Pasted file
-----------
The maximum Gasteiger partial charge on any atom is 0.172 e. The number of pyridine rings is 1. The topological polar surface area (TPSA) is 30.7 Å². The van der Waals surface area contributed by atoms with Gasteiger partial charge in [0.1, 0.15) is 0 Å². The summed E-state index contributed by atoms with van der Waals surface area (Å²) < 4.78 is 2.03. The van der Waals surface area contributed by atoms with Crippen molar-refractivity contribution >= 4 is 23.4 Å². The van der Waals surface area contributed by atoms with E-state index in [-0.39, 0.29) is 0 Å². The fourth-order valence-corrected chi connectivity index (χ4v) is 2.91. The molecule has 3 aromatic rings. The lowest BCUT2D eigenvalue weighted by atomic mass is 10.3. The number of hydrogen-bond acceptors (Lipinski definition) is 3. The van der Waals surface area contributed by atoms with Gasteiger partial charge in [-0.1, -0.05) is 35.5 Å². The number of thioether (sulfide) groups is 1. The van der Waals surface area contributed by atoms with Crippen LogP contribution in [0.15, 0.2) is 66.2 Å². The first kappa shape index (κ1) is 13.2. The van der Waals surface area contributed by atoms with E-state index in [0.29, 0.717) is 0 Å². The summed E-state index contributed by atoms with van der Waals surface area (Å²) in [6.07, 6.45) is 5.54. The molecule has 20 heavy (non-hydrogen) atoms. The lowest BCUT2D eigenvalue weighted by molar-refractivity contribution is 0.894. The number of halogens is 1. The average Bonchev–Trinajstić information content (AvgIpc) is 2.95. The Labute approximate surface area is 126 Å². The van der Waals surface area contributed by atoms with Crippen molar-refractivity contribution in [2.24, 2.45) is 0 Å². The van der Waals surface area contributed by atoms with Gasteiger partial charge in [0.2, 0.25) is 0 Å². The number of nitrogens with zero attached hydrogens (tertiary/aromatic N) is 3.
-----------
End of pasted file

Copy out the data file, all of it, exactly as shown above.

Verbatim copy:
The maximum Gasteiger partial charge on any atom is 0.172 e. The number of pyridine rings is 1. The topological polar surface area (TPSA) is 30.7 Å². The van der Waals surface area contributed by atoms with Gasteiger partial charge in [0.1, 0.15) is 0 Å². The summed E-state index contributed by atoms with van der Waals surface area (Å²) < 4.78 is 2.03. The van der Waals surface area contributed by atoms with Crippen molar-refractivity contribution >= 4 is 23.4 Å². The van der Waals surface area contributed by atoms with E-state index in [-0.39, 0.29) is 0 Å². The fourth-order valence-corrected chi connectivity index (χ4v) is 2.91. The molecule has 3 aromatic rings. The lowest BCUT2D eigenvalue weighted by atomic mass is 10.3. The number of hydrogen-bond acceptors (Lipinski definition) is 3. The van der Waals surface area contributed by atoms with Gasteiger partial charge in [-0.1, -0.05) is 35.5 Å². The number of thioether (sulfide) groups is 1. The van der Waals surface area contributed by atoms with Crippen LogP contribution in [0.15, 0.2) is 66.2 Å². The first kappa shape index (κ1) is 13.2. The van der Waals surface area contributed by atoms with E-state index in [0.29, 0.717) is 0 Å². The summed E-state index contributed by atoms with van der Waals surface area (Å²) in [6.07, 6.45) is 5.54. The molecule has 20 heavy (non-hydrogen) atoms. The lowest BCUT2D eigenvalue weighted by molar-refractivity contribution is 0.894. The number of halogens is 1. The average Bonchev–Trinajstić information content (AvgIpc) is 2.95. The Labute approximate surface area is 126 Å². The van der Waals surface area contributed by atoms with Crippen molar-refractivity contribution in [2.24, 2.45) is 0 Å². The van der Waals surface area contributed by atoms with Gasteiger partial charge in [0.2, 0.25) is 0 Å². The number of nitrogens with zero attached hydrogens (tertiary/aromatic N) is 3.